“Recently some have suggested we should hit the pause button, that it’s too difficult to do this treaty in a lame-duck session. I strongly disagree,” said Clinton at a press conference Wednesday morning. “This is exactly what the American people expect us to do: to come together and do what is necessary to protect our country.”

White House press secretary Robert Gibbs made the political argument more explicitly.

“This is going to be a test of the degree to which both sides can work together on things that are of common interest to the American people,” Gibbs said. “That was the message of this election, was, Washington can’t just be what Washington has always been. We have to have people who are capable of sitting down in a room and moving issues forward.”

Clinton also stressed the need to reinstate American inspectors on the ground in Russia.

“I’m not sure that everybody really understands that when the prior treaty expired, we lost the ability to have inspectors on the ground. We need to get our inspectors back into Russia after a gap of nearly a year.”

Gibbs added that Republicans were putting the country’s national security at risk, and tried to create the aura of inevitability.

“The bottom line is … failure to pass this endangers our national security,” Gibbs said. “I don’t think it’s going to get pushed into the next year. I think we’re going to get this done because it’s crucial to our security.”

Biden himself said Tuesday that “failure to pass the New Start treaty this year would endanger our national security.”

The treaty would reduce the number of deployed strategic nuclear warheads for each country from 2,200 to 1,550 by 2012, and allow each country to reinsert inspectors at each other’s weapon sites.

Administration officials said the treaty is key to ensuring positive relations with Russia, which allows roughly 50 percent of U.S. air transports into Afghanistan to cross through their air space, and which is also crucial to the U.S. attempts to pressure Iran into forsaking its pursuit of nuclear weapons.

Toby Gati, who was special assistant to the President for Russia, Ukraine and the Eurasian States in the Clinton White House, said that “without a treaty, the Russians are sure to do something that we regard as ‘cheating’ — i.e., not living up to the terms of a treaty we won’t ratify.”

“Or say something we don’t like about missile defense or sell arms to Iran, which will ‘prove’ they are untrustworthy and our enemy,” Gati told The Daily Caller. “Then that will become the excuse not to ratify.”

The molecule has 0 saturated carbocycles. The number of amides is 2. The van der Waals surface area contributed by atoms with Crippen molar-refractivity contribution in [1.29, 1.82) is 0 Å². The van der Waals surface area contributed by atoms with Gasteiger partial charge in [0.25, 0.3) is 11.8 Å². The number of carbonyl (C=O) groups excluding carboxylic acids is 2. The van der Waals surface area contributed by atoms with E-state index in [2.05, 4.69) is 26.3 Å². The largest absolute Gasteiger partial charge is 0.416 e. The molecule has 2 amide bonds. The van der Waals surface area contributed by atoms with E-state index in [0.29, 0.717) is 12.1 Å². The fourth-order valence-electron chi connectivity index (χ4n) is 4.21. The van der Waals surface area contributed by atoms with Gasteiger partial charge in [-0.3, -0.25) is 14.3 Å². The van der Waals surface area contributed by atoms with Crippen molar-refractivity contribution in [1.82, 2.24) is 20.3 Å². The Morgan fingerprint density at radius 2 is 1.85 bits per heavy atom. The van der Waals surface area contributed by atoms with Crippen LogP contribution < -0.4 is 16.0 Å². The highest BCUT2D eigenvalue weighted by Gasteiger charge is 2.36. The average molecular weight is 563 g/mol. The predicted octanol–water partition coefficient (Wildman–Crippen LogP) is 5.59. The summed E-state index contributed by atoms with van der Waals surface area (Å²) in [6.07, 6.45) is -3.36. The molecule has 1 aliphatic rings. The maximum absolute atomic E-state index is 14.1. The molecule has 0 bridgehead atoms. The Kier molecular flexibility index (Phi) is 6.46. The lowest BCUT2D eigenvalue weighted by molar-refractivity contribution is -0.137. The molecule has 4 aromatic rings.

Administration officials also surmised that Kyl and other Republicans were politicizing the issue, allowing part of their calculus to be driven by an unwillingness to give Obama a win of some significance at a time when he is reeling after a devastating midterm election and a troubled trip abroad in southeast Asia last week.

But Republicans said that the administration was trying to rush the issue and had only recently begun serious talks with Kyl.

In addition, relations between the administration and key Republicans — Sen. John McCain of Arizona and Sen. Lindsey Graham of South Carolina — are not positive. McCain has been angered by the administration’s support for attaching amendments to the Defense Authorization bill that are not defense-related, and Graham is exasperated after his attempts to work with the White House on climate change legislation were torpedoed by the sudden introduction of immigration in front of that issue earlier this year.

But the president has not held any meetings on the issue since September, and that was with Senate Majority Leader Harry Reid, Nevada Democrat. He made calls to Lugar, Corker and a few others on Sept. 16, but his last meeting with a Republican on the matter was in May with Kyl.

Biden and Clinton called Kyl together on Nov. 10, but Clinton and Gates are the administration officials to have the most recent meeting with a GOP lawmaker, sitting down with Kyl on Sept. 10.